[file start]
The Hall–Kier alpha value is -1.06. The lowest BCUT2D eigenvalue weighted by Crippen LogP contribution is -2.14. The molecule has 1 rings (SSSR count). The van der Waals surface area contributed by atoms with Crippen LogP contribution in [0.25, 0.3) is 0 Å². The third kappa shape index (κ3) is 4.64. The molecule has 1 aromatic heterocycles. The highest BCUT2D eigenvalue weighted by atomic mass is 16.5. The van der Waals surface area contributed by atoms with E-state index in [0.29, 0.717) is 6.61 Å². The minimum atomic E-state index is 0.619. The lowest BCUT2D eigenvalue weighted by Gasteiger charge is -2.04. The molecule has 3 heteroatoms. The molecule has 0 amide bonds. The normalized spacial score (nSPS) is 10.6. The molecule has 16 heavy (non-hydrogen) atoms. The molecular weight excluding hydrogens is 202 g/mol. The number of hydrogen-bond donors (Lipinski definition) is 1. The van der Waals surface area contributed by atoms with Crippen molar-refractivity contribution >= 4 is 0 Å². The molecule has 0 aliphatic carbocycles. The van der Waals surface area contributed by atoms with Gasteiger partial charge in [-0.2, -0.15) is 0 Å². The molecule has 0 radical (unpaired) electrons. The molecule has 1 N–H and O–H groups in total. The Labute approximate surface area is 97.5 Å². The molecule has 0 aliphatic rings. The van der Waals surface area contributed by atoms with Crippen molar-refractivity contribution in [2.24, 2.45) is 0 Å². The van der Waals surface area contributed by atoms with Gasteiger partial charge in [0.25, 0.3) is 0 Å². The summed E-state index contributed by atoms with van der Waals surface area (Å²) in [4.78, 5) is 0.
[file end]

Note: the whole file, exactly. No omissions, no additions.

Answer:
The Hall–Kier alpha value is -1.06. The lowest BCUT2D eigenvalue weighted by Crippen LogP contribution is -2.14. The molecule has 1 rings (SSSR count). The van der Waals surface area contributed by atoms with Crippen LogP contribution in [0.25, 0.3) is 0 Å². The third kappa shape index (κ3) is 4.64. The molecule has 1 aromatic heterocycles. The highest BCUT2D eigenvalue weighted by atomic mass is 16.5. The van der Waals surface area contributed by atoms with E-state index in [0.29, 0.717) is 6.61 Å². The minimum atomic E-state index is 0.619. The lowest BCUT2D eigenvalue weighted by Gasteiger charge is -2.04. The molecule has 3 heteroatoms. The molecule has 0 amide bonds. The normalized spacial score (nSPS) is 10.6. The molecule has 16 heavy (non-hydrogen) atoms. The molecular weight excluding hydrogens is 202 g/mol. The number of hydrogen-bond donors (Lipinski definition) is 1. The van der Waals surface area contributed by atoms with Crippen molar-refractivity contribution >= 4 is 0 Å². The molecule has 0 aliphatic carbocycles. The van der Waals surface area contributed by atoms with Gasteiger partial charge in [-0.2, -0.15) is 0 Å². The molecule has 0 radical (unpaired) electrons. The molecule has 1 N–H and O–H groups in total. The Labute approximate surface area is 97.5 Å². The molecule has 0 aliphatic rings. The van der Waals surface area contributed by atoms with Crippen molar-refractivity contribution in [2.24, 2.45) is 0 Å². The van der Waals surface area contributed by atoms with Gasteiger partial charge in [0.25, 0.3) is 0 Å². The summed E-state index contributed by atoms with van der Waals surface area (Å²) in [4.78, 5) is 0.